SPRINGFIELD – Despite over 58,000 reported post-injection negative reactions, State Senator Julie Morrison (D-Deerfield) is asking Illinois to require grade schoolers to have two doses of HPV vaccine before they enter 6th grade.
Morrison's proposal would bring the number of required immunization doses to over 20 for school-aged children. Illinois law now requires multiple doses for students to protect against diphtheria, tetanus, pertussis, polio, measles, rubella, mumps, Hepatitis B, chicken pox (varicella) and others.
However, Morrison's proposal is being resisted by an active group of mothers, just as it was in 2007, the first time a mandate was suggested in the Illinois legislature.
A vaccine for school-aged children to protect against a disease that's sexually transmitted was once again too far for an array of concerned mothers that began flooding the senator's office with calls and emails this week. Morrison's office is now saying the senator will soon be filing a motion to table her bill, SB 1659. The Illinois General Assembly website says the bill is waiting to be heard in the Senate Public Health Committee.
Gardasil, produced by Merck, is the only HPV vaccine available in the U.S. The product, introduced in 2006, is most effective on four of an estimated 120 human papilloma virus (HPV) strains. The virus, left untreated, commonly leads to genital warts and can lead to cervical cancer.
Negative side effects have been reported after Gardasil injections, especially among teens. As of April 30, 2018, the federal Vaccine Adverse Events Reporting System (VAERS) shows more than 58,992 reports of HPV vaccine reactions, hospitalizations, injuries and deaths. Those numbers includes 430 related deaths, 794 hospitalizations, and 2,773 disabling conditions. Over 45 percent of the reported serious adverse events occurred in children and teens 12-17 years of age.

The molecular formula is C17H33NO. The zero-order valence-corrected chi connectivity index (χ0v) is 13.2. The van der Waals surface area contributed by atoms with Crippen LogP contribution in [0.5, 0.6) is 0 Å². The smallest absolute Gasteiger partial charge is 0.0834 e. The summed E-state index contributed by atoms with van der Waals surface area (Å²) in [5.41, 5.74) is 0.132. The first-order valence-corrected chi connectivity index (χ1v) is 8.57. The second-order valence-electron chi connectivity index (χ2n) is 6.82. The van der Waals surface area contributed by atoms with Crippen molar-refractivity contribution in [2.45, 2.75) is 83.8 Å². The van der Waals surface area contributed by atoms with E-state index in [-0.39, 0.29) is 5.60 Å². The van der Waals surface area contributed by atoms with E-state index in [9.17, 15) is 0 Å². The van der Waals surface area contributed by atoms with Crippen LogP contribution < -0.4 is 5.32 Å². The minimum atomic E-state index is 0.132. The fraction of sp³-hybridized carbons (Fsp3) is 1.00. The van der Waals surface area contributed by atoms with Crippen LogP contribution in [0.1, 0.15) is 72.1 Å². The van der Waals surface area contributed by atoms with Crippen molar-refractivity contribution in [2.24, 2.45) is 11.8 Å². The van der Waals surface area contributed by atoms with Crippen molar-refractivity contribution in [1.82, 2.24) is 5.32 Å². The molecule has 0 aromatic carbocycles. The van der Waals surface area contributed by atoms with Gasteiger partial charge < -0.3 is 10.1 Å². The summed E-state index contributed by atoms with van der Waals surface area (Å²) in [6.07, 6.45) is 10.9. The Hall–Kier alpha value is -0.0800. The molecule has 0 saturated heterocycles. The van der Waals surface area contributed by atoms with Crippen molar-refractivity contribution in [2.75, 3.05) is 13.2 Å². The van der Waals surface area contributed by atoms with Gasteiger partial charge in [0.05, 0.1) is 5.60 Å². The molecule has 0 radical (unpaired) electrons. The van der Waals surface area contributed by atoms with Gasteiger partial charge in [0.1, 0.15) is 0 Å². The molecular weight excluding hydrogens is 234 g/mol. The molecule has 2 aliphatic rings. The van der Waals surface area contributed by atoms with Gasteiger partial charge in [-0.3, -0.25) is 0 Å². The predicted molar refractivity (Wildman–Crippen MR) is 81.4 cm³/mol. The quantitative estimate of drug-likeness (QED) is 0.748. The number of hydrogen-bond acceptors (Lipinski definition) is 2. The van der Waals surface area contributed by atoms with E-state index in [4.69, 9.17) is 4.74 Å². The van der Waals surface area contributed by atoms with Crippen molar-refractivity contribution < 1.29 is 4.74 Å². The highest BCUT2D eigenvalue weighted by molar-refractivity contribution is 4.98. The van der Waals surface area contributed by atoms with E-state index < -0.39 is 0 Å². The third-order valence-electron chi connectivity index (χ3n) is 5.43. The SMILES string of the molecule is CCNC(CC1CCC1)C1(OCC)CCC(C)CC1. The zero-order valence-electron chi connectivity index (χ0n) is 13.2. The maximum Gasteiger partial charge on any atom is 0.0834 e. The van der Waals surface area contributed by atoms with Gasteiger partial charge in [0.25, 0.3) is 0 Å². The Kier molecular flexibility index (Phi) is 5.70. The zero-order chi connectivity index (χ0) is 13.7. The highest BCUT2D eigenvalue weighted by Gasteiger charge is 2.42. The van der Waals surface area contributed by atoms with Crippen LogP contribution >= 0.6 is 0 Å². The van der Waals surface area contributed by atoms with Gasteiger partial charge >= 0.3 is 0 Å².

Lawsuits against Merck have been filed in Japan, Spain and Colombia, in which victims are seeking compensation for their injuries.
Mandating a vaccine relieves the manufacturer from product liability and places any remedy the U.S. federal vaccine court may award upon a source partially funded by fees paid by those receiving vaccinations and supplemented by taxpayers. Merck has been trying since 2006 to have states mandate their product for school age girls.
At the federal level, the company has spent at average of $5 million a year lobbying the U.S. Congress on issues of importance to their company.
Morrison's proposal does not differentiate the students' gender, only grade level, for requiring the HPV vaccine.
Illinois Review has a number of HPV vaccine-related stories over the past 12 years of the vaccine mandate being considered in Illinois that can be found HERE.
Illinois' current immunization schedule: